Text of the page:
Two middle-aged men, who appear to be only glancingly familiar with each other, are up on a stage about to do something that’s both an inescapable part of everyday human experience and a doorway to the deepest form of intimacy—tapping into the power of body-to-body communication.
TJ is a soft-spoken movie-industry career man, sitting ramrod straight against an upright pillow in an armchair. Wearing a plain blue sweatshirt, dark slacks, and hiking shoes, he looks slacker-casual, but he’s clearly anxious, staring wide-eyed at the man next to him as he waits to be told what to do.
That man he’s deferring to is Peter Levine, the originator of a form of body psychotherapy called Somatic Experiencing (SE). Levine’s thin frame and clean-cut, tidily dressed look give him the appearance of a museum docent, rather than a man who’s leading a small legion of practitioners to refine and harness their intuition as they direct their attention to the body. With his shock of white hair, kindly avuncular eyes, and the calm way he’s nestled into his chair, we get the sense that TJ, whom he’s brought up on stage for a demonstration of SE, is in good hands.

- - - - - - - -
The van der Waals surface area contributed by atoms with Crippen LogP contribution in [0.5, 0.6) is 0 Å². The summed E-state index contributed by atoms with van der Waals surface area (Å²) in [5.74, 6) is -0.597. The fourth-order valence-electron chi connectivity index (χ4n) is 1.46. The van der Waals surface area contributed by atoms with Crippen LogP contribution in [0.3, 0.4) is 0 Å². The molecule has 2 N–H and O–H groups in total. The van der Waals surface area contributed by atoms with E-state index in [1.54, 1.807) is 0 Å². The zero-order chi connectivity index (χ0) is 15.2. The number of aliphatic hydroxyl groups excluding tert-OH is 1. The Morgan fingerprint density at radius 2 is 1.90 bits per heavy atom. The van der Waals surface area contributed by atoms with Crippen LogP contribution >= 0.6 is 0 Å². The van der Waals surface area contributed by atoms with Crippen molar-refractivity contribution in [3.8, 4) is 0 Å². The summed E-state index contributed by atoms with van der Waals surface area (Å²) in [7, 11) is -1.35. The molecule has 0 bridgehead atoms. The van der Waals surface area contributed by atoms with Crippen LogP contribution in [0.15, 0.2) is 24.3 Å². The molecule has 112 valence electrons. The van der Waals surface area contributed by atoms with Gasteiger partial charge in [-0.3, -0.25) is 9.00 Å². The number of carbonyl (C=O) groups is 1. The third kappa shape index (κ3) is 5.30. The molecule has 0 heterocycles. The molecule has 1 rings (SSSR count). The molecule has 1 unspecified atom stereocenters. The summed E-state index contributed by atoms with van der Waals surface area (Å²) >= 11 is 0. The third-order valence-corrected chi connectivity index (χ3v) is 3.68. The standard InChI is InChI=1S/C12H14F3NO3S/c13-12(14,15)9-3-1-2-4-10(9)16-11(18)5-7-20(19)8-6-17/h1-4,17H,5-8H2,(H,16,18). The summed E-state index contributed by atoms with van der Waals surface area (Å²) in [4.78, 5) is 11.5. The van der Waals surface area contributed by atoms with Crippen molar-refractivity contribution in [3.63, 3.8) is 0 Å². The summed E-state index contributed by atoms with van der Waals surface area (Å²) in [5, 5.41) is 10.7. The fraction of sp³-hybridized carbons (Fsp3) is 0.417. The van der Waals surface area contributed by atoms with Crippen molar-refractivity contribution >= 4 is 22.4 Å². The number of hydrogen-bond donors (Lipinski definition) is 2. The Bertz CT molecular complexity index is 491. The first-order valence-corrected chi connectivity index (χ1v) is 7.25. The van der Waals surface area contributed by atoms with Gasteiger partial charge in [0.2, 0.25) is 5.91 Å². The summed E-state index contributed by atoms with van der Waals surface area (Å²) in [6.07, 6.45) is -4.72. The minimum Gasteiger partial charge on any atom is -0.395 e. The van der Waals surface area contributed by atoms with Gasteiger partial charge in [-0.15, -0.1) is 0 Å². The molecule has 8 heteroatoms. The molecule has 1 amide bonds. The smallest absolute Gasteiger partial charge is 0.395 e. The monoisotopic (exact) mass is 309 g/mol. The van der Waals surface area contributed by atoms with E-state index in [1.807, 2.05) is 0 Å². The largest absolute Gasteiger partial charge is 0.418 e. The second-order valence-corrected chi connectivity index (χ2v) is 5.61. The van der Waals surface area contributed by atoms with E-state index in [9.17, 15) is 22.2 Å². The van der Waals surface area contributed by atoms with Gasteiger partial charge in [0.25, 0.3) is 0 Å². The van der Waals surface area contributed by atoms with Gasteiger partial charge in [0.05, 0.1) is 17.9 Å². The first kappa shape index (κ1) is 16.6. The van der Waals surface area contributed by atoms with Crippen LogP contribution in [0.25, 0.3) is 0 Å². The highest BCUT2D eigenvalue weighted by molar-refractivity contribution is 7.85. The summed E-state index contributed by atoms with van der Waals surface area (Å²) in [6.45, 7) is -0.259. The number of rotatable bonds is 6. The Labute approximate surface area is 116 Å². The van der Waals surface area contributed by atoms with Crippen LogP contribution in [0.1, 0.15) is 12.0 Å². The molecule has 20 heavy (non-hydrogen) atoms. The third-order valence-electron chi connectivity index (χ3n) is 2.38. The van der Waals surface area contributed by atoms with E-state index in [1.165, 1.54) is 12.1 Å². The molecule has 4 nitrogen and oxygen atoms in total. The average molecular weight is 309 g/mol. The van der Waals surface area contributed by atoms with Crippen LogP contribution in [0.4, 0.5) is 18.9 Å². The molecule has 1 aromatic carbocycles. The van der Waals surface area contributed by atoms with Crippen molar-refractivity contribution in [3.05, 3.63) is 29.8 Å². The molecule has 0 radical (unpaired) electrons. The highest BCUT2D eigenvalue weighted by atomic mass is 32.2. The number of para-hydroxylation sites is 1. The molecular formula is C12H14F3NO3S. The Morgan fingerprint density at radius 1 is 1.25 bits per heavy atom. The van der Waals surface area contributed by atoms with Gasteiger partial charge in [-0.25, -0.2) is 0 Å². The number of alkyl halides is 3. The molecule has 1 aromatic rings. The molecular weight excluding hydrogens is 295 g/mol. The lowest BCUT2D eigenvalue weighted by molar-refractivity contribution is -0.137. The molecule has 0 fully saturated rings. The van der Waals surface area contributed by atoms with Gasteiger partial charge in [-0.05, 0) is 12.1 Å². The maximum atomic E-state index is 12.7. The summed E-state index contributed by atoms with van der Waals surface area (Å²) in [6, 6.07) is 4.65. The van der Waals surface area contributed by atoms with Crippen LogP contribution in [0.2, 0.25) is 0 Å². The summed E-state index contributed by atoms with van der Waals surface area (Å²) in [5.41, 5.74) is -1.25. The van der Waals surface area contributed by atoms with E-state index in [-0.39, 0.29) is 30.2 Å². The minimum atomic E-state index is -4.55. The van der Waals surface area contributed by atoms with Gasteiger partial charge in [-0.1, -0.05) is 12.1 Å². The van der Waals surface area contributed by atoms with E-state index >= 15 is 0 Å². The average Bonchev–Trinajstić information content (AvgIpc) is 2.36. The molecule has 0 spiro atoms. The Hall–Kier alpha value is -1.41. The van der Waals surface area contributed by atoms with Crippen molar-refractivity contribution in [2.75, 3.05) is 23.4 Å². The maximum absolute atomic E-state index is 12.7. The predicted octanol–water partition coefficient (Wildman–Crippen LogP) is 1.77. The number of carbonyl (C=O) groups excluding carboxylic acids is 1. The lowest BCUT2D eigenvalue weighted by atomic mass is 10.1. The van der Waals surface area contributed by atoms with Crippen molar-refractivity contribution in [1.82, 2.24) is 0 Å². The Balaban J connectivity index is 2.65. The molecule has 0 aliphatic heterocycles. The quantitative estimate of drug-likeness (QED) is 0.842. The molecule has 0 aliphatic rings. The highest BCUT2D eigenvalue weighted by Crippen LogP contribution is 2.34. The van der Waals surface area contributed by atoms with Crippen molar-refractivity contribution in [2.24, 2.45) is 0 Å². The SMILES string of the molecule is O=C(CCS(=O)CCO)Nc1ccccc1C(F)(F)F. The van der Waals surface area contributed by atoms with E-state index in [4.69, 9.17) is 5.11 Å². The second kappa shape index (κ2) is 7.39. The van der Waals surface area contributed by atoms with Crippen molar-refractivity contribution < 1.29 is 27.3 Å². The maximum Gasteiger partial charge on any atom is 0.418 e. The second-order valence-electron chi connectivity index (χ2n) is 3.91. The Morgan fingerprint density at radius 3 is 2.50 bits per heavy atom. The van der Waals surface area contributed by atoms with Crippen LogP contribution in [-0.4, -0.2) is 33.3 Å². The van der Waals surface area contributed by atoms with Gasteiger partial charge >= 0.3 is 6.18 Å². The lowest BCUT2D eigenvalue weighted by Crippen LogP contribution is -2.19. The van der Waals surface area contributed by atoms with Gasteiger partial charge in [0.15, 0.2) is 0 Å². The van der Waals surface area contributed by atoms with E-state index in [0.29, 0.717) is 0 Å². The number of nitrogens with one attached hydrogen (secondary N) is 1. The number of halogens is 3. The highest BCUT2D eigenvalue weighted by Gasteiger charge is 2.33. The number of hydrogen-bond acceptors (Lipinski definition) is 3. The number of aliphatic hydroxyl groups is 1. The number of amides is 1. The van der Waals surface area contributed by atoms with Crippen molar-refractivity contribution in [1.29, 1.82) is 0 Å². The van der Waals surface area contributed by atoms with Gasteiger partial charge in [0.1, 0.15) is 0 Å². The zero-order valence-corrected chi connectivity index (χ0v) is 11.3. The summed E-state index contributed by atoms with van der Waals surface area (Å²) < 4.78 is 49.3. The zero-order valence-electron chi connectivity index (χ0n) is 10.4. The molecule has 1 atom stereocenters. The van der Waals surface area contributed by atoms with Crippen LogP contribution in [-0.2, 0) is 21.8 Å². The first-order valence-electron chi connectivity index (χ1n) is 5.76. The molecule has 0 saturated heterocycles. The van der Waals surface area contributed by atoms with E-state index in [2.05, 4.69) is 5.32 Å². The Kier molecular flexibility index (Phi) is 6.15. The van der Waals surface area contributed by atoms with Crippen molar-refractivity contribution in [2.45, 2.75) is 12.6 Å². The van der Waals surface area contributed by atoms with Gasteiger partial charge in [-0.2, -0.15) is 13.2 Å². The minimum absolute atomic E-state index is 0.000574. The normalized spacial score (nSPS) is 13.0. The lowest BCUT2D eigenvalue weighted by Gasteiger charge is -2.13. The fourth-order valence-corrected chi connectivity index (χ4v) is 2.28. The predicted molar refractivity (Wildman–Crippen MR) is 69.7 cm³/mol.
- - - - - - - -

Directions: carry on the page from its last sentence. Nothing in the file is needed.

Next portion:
Levine starts by asking TJ why he’s come, and TJ haltingly describes how years ago, he started waking up with a painfully tight back each morning. Despite doctors, acupuncturists, chiropractors, massage, and staying active for many years, the pain just worsened over time. As TJ finishes his description, Levine, who’s…